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24 November 2007

10 November was the 10th day of the fifth month of the 2nd year of Canadian national consciousness rising to invincibility, as indicated by the following press reports:

10 November 2007

The Toronto Star - Surprise, Canadian pluralism is working (10 November 2007) Canadian attitudes remain overwhelmingly positive. Canada has the highest immigration rate in the world, but when asked if this country accepts too many immigrants, most Canadians say no. Canadians are by far the most likely of any G8 country to say immigrants are good for the country, and that immigrants help the economy grow rather than 'taking jobs from other Canadians'. Canadians are also the least likely of any Western society to hold the misconception that immigrants commit more crime than 'people born here'. In naming things that make them proud to be Canadian, more Canadians say multiculturalism than hockey. According to Statistics Canada, after four years in Canada, 84 per cent of immigrants say they would make the same decision again and come to Canada. Most immigrants say they are better off economically than before they came. With time in Canada, immigrant rates of volunteerism, charitable giving, engagement with current events, and voting approach or exceed the national average. The incomes of second-generation Canadians—the children of immigrants—actually exceed the national average, suggesting that by and large people who come to this country seeking a better life for their children achieve that result. Canadians' goodwill toward newcomers and newcomers' desire to participate fully in this society, are considerable.

The Toronto Star on look on bright side of economy, PM says (9 November 2007) 'Here in Ontario, for example, despite the well-documented difficulties of the manufacturing sector generally and the auto sector in particular, we've just seen two straight months of strong job growth,' Prime Minister Harper told an audience of 800 business people in Toronto. 'And over the year, employment growth in this province is actually now running above the national average,' Harper said. 'Yes, we have some problems, but as our esteemed finance minister said more than a few times last week—and let's not forget it and broadcast it to the world—the fundamentals of our economy are as solid as the Canadian Shield.'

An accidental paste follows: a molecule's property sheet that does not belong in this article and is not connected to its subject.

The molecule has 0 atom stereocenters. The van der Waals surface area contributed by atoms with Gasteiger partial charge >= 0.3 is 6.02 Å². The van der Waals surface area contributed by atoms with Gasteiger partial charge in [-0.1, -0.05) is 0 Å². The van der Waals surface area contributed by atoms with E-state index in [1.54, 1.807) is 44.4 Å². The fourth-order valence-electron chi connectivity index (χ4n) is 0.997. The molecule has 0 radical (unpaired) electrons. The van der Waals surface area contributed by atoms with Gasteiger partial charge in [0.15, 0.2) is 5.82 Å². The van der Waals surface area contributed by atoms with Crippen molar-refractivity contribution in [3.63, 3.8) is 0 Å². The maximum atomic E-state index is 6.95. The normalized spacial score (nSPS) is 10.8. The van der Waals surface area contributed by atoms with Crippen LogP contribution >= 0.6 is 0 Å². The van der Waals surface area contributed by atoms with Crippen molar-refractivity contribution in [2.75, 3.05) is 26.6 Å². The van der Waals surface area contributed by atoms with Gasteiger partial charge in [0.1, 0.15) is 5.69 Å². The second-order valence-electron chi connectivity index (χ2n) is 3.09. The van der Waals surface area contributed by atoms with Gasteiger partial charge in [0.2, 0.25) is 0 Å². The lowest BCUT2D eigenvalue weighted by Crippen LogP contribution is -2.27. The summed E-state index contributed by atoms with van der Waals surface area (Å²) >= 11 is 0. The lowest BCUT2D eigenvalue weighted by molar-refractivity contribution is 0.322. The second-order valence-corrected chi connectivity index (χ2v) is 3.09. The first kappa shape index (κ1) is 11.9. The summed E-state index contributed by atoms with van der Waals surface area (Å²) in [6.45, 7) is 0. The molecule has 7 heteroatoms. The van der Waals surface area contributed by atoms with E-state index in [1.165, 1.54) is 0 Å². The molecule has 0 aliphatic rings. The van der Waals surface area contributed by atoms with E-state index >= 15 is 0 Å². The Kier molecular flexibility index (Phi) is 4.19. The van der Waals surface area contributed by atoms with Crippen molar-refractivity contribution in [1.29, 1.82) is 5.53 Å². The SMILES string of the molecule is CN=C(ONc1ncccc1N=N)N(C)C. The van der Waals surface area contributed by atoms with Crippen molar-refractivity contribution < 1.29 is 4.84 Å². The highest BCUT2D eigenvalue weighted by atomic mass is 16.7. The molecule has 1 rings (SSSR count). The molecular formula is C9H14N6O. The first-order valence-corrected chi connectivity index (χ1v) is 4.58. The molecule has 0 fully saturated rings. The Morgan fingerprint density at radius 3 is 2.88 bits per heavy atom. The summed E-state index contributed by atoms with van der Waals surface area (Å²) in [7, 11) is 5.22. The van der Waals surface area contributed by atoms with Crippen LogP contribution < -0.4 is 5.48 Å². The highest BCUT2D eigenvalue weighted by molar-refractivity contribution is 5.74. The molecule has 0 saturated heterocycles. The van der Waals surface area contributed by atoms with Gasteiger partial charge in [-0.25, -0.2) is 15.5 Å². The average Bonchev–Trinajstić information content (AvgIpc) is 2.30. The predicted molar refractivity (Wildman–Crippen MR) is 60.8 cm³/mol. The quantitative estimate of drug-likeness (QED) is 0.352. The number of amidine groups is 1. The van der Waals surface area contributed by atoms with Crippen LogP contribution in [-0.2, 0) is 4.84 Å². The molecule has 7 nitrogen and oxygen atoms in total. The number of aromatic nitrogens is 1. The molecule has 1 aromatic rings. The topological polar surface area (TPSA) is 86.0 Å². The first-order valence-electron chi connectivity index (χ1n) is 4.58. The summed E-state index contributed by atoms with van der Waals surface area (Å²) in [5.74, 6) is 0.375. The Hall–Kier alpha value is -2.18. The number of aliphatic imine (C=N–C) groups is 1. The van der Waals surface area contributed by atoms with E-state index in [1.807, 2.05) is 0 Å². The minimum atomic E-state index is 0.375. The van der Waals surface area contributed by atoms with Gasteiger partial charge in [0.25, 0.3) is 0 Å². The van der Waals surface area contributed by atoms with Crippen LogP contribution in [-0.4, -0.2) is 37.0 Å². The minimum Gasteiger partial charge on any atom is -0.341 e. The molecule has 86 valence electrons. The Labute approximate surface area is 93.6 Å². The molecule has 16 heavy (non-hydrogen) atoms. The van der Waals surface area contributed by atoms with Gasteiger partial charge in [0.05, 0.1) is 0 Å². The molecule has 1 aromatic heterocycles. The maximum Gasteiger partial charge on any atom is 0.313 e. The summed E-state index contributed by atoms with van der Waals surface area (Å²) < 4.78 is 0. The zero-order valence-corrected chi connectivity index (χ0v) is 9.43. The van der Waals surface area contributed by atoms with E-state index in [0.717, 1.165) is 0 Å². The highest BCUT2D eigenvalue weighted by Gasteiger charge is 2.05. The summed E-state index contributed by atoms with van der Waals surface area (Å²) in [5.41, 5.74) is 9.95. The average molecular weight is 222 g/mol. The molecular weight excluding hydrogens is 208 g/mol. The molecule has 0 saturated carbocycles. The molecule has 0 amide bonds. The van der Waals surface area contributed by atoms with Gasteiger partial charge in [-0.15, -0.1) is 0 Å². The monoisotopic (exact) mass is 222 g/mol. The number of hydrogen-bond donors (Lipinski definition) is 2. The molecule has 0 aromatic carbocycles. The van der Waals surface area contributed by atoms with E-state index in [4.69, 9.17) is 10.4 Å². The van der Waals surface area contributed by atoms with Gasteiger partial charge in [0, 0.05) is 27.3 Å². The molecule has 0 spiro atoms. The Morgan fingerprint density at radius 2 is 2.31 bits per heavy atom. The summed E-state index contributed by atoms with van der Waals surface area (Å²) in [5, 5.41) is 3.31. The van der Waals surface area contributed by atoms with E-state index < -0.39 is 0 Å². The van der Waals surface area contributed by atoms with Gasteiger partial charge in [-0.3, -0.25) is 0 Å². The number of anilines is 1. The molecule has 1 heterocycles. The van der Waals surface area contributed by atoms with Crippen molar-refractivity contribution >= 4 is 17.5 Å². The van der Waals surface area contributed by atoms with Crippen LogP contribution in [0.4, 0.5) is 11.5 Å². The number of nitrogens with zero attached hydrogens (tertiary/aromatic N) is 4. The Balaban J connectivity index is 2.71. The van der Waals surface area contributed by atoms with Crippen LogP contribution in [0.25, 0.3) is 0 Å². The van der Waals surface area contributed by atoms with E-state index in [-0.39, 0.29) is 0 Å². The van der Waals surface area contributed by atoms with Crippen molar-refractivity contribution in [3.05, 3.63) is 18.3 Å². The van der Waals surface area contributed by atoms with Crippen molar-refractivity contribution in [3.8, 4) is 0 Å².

The Globe and Mail - Cleanup fund gets $30-million boost (10 November 2007) The most polluted Canadian site in the Great Lakes is one step closer to getting cleaned up after Environment Minister John Baird promised C$30 million in federal money toward cleaning up contaminated sediment in Hamilton Harbour's Randle Reef. 'We know that Randle Reef is a priority and that is why our government is putting its funding on the table immediately to ensure that the Hamilton lakefront returns to productive economic and recreational use for the benefit of us and our children,' Mr Baird said. The federal announcement follows a recent promise of C$30 million made by Ontario Premier McGuinty. The balance of the C$90 million project is expected to be raised locally.

CBC News - La Peche to become Quebec's first fair-trade community (9 November 2007) The municipality of La PĂȘche in western Quebec is becoming the province's first fair-trade community. Non-profit Transfair Canada offers certification to Canadian merchants who ensure their suppliers pay producers a fair price for items such as coffee and sugar. To be certified, the town needed to demonstrate widespread community support, be home to a certain number of businesses that sell or serve fair trade products, and pass a resolution from the municipal government supporting the concept and agreeing to serve fair-trade coffee and sugar. La PĂȘche will be the second fair-trade community in Canada. Wolfville, Nova Scotia, became the first when it was certified in April.